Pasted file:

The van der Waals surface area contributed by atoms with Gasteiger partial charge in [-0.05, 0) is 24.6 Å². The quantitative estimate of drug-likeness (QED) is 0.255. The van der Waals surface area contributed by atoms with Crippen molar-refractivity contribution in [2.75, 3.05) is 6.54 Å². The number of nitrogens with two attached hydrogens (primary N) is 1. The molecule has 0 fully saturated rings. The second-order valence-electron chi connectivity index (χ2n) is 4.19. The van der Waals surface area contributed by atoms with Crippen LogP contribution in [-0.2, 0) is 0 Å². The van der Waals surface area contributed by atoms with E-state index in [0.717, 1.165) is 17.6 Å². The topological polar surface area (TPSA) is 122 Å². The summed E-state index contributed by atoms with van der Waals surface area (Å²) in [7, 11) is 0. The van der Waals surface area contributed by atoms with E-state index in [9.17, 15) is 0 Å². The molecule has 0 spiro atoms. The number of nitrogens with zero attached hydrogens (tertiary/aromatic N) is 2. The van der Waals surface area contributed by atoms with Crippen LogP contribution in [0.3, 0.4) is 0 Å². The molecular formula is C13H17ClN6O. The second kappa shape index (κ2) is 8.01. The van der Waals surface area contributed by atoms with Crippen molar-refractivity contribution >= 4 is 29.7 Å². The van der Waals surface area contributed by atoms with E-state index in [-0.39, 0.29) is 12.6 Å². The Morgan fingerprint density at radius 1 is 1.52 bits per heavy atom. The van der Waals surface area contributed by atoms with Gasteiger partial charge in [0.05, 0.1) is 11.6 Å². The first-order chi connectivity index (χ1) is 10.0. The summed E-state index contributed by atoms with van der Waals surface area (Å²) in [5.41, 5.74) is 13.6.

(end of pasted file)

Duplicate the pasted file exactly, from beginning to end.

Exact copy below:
The van der Waals surface area contributed by atoms with Gasteiger partial charge in [-0.05, 0) is 24.6 Å². The quantitative estimate of drug-likeness (QED) is 0.255. The van der Waals surface area contributed by atoms with Crippen molar-refractivity contribution in [2.75, 3.05) is 6.54 Å². The number of nitrogens with two attached hydrogens (primary N) is 1. The molecule has 0 fully saturated rings. The second-order valence-electron chi connectivity index (χ2n) is 4.19. The van der Waals surface area contributed by atoms with Crippen LogP contribution in [-0.2, 0) is 0 Å². The van der Waals surface area contributed by atoms with E-state index in [0.717, 1.165) is 17.6 Å². The topological polar surface area (TPSA) is 122 Å². The summed E-state index contributed by atoms with van der Waals surface area (Å²) in [7, 11) is 0. The van der Waals surface area contributed by atoms with E-state index in [9.17, 15) is 0 Å². The molecule has 0 spiro atoms. The number of nitrogens with zero attached hydrogens (tertiary/aromatic N) is 2. The van der Waals surface area contributed by atoms with Crippen LogP contribution in [0.3, 0.4) is 0 Å². The molecular formula is C13H17ClN6O. The second kappa shape index (κ2) is 8.01. The van der Waals surface area contributed by atoms with Crippen molar-refractivity contribution >= 4 is 29.7 Å². The van der Waals surface area contributed by atoms with E-state index in [-0.39, 0.29) is 12.6 Å². The Morgan fingerprint density at radius 1 is 1.52 bits per heavy atom. The van der Waals surface area contributed by atoms with Gasteiger partial charge in [0.05, 0.1) is 11.6 Å². The first-order chi connectivity index (χ1) is 10.0. The summed E-state index contributed by atoms with van der Waals surface area (Å²) in [5.41, 5.74) is 13.6.